Chelodina expansa Gray 1857

Broad-Shelled Turtle, Giant Snake-Necked Turtle

Deborah Bower, Kate HODGES

Research output: Contribution to journalComment/debate

Abstract

Australia's largest snake-necked turtle, Chelodina (Macrochelodina) expansa (Family Chelidae), occurs broadly through the inland rivers and billabongs of eastern and southeastern Australia. The species is cryptic in habit, yet occupies waters heavily exploited and regulated by humans. Traditionally considered a riverine species, recent studies demonstrate that it is more frequently represented in permanent lakes and billabongs connected to main river channels. Typical of many freshwater turtles, C. expansa displays delayed maturity and high adult survivorship. It is carnivorous and feeds primarily on fast-moving prey such as crustaceans and fish, but will also consume carrion. The reproductive biology of C. expansa sets it apart from most other turtles; in response to low temperatures, embryos enter a diapause, which enable them to survive over winter in nests, resulting in a year-long incubation period. Chelodina expansa has lower population densities than sympatric turtle species, which may increase its vulnerability to threats. Persistence of C. expansa relies on habitat quality and longitudinal connectivity of freshwater systems in southeastern Australia.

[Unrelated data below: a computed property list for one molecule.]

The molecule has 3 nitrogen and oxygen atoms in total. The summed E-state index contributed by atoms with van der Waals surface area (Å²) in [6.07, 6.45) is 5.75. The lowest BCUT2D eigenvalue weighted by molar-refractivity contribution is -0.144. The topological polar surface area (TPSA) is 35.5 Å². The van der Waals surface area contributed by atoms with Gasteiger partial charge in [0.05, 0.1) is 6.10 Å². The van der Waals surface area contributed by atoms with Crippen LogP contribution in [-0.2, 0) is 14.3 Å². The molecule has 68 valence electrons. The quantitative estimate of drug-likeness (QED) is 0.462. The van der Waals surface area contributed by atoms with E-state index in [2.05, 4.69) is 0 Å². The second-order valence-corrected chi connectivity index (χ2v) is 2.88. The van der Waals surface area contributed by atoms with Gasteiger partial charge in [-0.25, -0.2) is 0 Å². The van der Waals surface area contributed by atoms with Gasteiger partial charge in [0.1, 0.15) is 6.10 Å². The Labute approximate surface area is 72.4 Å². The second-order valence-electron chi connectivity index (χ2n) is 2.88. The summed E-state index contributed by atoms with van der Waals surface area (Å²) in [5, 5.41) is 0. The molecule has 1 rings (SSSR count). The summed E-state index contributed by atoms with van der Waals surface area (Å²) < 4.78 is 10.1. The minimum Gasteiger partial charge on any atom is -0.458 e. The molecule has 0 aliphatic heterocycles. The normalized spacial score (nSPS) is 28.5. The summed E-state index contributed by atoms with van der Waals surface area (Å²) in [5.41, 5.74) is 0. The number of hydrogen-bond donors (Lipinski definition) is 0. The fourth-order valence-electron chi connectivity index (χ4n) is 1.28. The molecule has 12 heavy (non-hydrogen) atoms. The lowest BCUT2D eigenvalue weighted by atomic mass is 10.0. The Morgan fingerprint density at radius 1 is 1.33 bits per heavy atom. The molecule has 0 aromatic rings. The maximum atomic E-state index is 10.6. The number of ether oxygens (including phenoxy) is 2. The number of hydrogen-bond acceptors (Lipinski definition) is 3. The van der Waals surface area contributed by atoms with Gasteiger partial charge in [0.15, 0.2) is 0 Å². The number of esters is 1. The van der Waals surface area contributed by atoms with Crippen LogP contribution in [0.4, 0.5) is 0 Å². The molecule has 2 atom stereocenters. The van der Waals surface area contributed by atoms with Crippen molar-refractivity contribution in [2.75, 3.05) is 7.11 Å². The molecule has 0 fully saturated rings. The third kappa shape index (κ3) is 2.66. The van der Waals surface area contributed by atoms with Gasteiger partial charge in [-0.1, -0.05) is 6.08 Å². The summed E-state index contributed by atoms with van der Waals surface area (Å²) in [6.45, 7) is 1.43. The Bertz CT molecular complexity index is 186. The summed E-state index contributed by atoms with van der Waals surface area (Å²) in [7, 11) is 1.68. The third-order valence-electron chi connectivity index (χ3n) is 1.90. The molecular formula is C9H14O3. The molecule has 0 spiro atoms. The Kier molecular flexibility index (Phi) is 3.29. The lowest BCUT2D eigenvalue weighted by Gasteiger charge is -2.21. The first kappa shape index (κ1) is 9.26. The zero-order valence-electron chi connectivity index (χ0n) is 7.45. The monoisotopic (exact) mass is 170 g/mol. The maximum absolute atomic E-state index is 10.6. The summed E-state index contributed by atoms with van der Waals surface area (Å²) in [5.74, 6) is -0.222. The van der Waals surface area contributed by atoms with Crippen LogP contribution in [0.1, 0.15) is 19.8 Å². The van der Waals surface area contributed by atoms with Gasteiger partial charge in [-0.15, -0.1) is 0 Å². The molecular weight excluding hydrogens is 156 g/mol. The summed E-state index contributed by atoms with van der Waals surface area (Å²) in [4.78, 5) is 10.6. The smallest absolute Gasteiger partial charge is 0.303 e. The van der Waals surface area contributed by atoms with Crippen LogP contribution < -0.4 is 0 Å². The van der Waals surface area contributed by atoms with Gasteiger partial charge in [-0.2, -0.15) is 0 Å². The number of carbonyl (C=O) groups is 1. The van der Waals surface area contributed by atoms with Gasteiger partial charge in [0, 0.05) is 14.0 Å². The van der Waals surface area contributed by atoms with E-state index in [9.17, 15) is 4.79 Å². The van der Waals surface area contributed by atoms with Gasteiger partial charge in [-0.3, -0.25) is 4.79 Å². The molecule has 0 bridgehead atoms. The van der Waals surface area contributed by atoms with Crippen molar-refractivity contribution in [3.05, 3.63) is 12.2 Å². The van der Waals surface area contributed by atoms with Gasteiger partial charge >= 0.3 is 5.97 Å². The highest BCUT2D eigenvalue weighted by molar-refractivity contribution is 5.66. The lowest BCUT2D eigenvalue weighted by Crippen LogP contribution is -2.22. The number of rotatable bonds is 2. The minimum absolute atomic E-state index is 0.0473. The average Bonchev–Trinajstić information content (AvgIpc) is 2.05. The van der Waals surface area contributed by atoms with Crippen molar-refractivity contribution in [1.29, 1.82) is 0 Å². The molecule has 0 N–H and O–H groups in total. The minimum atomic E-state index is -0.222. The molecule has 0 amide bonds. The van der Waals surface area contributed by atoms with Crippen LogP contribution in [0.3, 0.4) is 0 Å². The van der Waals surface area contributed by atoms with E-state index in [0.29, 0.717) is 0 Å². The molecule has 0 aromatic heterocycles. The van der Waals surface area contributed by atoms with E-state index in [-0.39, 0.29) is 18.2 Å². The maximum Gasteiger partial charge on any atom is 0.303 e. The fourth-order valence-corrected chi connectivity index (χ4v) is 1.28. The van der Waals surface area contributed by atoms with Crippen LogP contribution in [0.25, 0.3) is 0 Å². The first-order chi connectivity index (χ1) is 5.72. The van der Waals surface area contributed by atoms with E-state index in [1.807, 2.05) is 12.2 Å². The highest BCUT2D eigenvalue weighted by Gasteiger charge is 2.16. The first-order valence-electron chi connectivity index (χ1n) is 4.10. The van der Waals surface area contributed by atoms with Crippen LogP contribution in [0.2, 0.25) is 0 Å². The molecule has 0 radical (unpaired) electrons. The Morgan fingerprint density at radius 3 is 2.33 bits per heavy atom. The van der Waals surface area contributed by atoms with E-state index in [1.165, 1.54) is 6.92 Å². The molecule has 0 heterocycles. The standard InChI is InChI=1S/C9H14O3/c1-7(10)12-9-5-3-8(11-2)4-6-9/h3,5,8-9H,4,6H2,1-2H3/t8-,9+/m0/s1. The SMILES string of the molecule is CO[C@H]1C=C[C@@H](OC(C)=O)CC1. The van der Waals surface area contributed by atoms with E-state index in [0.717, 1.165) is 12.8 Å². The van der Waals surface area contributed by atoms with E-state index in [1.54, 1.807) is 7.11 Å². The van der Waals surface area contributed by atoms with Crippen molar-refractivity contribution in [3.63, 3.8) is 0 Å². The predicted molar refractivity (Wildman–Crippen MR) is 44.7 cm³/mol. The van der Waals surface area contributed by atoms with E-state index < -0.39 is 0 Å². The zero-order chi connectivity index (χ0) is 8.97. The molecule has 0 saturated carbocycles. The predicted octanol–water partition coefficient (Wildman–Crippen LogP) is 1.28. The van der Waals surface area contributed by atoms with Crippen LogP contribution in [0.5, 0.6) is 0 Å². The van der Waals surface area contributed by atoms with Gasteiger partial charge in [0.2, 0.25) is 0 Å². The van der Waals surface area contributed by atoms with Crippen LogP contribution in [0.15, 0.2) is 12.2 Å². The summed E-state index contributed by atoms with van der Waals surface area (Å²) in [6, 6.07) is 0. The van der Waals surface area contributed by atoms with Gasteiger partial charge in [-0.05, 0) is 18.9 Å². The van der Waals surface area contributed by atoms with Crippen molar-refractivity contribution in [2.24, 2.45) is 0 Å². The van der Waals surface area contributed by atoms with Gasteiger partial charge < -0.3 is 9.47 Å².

Original languageEnglish
Pages (from-to)1-8
Number of pages8
JournalChelonian Research Monographs
Issue number5
DOIs
Publication statusPublished - 2014

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turtles
snakes
Chelidae
rivers
dead animals
plant architecture
diapause
embryo (animal)
population density
Crustacea
survival rate
nests
Biological Sciences
lakes
Chelodina
winter
habitats
fish
temperature

Cite this

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title = "Chelodina expansa Gray 1857: Broad-Shelled Turtle, Giant Snake-Necked Turtle",